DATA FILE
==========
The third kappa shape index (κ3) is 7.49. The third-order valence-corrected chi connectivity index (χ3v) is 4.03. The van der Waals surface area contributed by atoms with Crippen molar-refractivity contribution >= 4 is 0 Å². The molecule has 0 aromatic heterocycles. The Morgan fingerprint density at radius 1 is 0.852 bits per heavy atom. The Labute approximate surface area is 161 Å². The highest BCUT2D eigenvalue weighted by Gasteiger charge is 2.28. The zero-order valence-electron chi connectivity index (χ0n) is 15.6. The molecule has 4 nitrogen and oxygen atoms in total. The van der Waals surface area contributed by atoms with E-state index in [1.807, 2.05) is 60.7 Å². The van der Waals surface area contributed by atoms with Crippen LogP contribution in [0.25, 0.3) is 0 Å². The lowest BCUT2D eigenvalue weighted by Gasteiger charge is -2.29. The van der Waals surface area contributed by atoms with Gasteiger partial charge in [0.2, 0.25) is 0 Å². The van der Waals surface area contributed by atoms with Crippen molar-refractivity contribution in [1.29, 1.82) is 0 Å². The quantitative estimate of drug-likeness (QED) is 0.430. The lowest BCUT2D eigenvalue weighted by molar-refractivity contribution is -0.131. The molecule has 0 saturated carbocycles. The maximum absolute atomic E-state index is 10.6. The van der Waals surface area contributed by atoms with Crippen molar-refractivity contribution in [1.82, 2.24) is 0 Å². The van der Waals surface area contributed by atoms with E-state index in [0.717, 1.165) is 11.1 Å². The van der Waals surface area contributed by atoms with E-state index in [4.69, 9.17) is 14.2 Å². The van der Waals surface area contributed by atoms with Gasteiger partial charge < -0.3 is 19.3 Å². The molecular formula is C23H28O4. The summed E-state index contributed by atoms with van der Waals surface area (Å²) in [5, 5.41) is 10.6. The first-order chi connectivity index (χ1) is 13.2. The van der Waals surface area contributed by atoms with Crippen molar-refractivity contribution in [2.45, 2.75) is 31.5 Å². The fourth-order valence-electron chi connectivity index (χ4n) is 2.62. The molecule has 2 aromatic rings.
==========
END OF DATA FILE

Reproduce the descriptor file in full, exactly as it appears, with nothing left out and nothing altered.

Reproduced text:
The third kappa shape index (κ3) is 7.49. The third-order valence-corrected chi connectivity index (χ3v) is 4.03. The van der Waals surface area contributed by atoms with Crippen molar-refractivity contribution >= 4 is 0 Å². The molecule has 0 aromatic heterocycles. The Morgan fingerprint density at radius 1 is 0.852 bits per heavy atom. The Labute approximate surface area is 161 Å². The highest BCUT2D eigenvalue weighted by Gasteiger charge is 2.28. The zero-order valence-electron chi connectivity index (χ0n) is 15.6. The molecule has 4 nitrogen and oxygen atoms in total. The van der Waals surface area contributed by atoms with E-state index in [1.807, 2.05) is 60.7 Å². The van der Waals surface area contributed by atoms with Crippen LogP contribution in [0.25, 0.3) is 0 Å². The lowest BCUT2D eigenvalue weighted by Gasteiger charge is -2.29. The van der Waals surface area contributed by atoms with Gasteiger partial charge in [0.2, 0.25) is 0 Å². The van der Waals surface area contributed by atoms with Crippen molar-refractivity contribution in [1.29, 1.82) is 0 Å². The quantitative estimate of drug-likeness (QED) is 0.430. The lowest BCUT2D eigenvalue weighted by molar-refractivity contribution is -0.131. The molecule has 0 saturated carbocycles. The maximum absolute atomic E-state index is 10.6. The van der Waals surface area contributed by atoms with Crippen molar-refractivity contribution in [1.82, 2.24) is 0 Å². The van der Waals surface area contributed by atoms with E-state index in [0.717, 1.165) is 11.1 Å². The van der Waals surface area contributed by atoms with E-state index in [4.69, 9.17) is 14.2 Å². The van der Waals surface area contributed by atoms with Gasteiger partial charge < -0.3 is 19.3 Å². The molecular formula is C23H28O4. The summed E-state index contributed by atoms with van der Waals surface area (Å²) in [5, 5.41) is 10.6. The first-order chi connectivity index (χ1) is 13.2. The van der Waals surface area contributed by atoms with Crippen molar-refractivity contribution in [2.45, 2.75) is 31.5 Å². The fourth-order valence-electron chi connectivity index (χ4n) is 2.62. The molecule has 2 aromatic rings.